Ayman Mohyeldien reported from Gaza what no other foreign media correspondent would show. He reported on the humanitarian crisis within Gaza; the unsanitary conditions, the countless dying and dead children, the failing infrastructure within Gaza, and the things that we didn’t see in Gaza until he was able to show us…to show America. To understand his impact, one should only observe his Instagram account (@AymanM). He’s the only MSM reporter who’s showing the true brutality that’s occurring in Gaza.

Is it because he’s telling the honest truth, or is it because he’s a person of color? After all, they did replace him with a blonde, white guy.

Bring back Ayman, and let’s see some unbiased reporting; because you can’t talk about jailed reporters in Egypt when you have your own reporters completely shutting their voices on the air.


(via the-passive-aggressive-jamaican)



I have seen a lot of people in my life, myself included, going through hard times right now with the extreme escalation of colonial violence in Palestine. People are sad, angry, and praying. Many people are overwhelmed. Worried for our families. Many people in our communities are learning more about Palestine for the first time, and want to know ways to connect. It’s hard to know what to do from so far away, and easy to feel helpless when you don’t know what to do.

This list is for all of us, to recommit to the work we’ve been doing, to get grounded when this massacre has knocked us off our feet, and to get connected where we haven’t been before.

Please share with your communities!


Boycott, divestment, and sanctions (BDS) is a movement that was called for by Palestinian civil society. It is a grassroots, nonviolent form of resistance that there are so many ways to participate in.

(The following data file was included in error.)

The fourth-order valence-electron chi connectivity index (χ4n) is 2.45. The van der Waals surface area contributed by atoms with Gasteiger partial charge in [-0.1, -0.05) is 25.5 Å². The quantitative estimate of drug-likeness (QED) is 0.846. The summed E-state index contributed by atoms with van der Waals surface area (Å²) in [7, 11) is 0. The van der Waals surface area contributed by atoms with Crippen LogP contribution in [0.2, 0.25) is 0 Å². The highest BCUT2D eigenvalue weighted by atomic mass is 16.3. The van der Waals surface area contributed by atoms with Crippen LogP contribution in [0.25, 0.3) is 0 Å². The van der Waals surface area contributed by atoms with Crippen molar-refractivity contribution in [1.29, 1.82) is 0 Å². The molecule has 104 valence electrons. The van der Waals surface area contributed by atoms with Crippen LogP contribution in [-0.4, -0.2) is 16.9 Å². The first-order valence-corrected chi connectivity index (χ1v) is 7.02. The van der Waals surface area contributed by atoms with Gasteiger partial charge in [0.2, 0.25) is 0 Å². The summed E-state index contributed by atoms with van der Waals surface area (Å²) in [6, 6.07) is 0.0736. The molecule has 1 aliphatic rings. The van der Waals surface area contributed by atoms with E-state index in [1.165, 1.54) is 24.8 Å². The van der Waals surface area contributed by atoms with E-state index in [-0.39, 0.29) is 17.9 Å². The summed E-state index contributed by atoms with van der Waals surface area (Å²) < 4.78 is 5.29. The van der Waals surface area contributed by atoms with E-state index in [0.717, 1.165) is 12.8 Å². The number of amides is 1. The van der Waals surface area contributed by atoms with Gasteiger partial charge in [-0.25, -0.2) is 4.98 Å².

Here is the Palestinian Civil Society Call for Boycott, Divestment, and Sanctions.


Get involved with (or start) a campaign for your university, workplace, union, etc. to pull out its investments in companies that are connected to Israeli human rights offenses. 

Students for Justice in Palestine (SJP) has led many successful divestment campaigns at universities across the country, (click here to get involved). 

We Divest is a project of Jewish Voice for Peace, which has successfully pressured TIAA-CREF around its occupation investments (click here to get involved). 

Consumer Boycott:

Here is a quick list of companies that profit from Israeli human rights offenses.

Consumer boycott is about individually deciding not to buy these products, but it’s also about popular education. Flyering to educate people about what’s behind this stuff. Encouraging local shops not to sell these products. There are ongoing successful consumer boycott campaigns against SodaStream and Sabra Hummus, for example.
Cultural and Academic Boycott:

As artists and academics, it’s very important that we decolonize the way we produce our work, and don’t let it be used to normalize violent structures.

There is a set of guidelines for cultural and academic boycott from the Palestinian Campaign for the Academic and Cultural Boycott of Israel (PACBI) that artists and academics can sign on to (Academic boycott guidelines here & Cultural boycott guidelines here). 

If you are an Israeli citizen, you can also sign the Boycott from Within statement, and get involved with their work (click here to get involved).

An excellent resource, which can help you find information for whichever kind of BDS campaign you decide to get involved with, is the Who Profits? database.


Donating money is not an action that everyone can afford to get involved with, but if you have even a small amount to spare, here are some great places to donate to:

Middle East Children’s Alliance
Palestinian Center for Human Rights
American Near East Refugee Aid (ANERA)
United Palestinian Appeal


Protests and vigils are a great way to make the Palestinian struggle visible in your city, and also to build community with other people who are feeling the same way you are.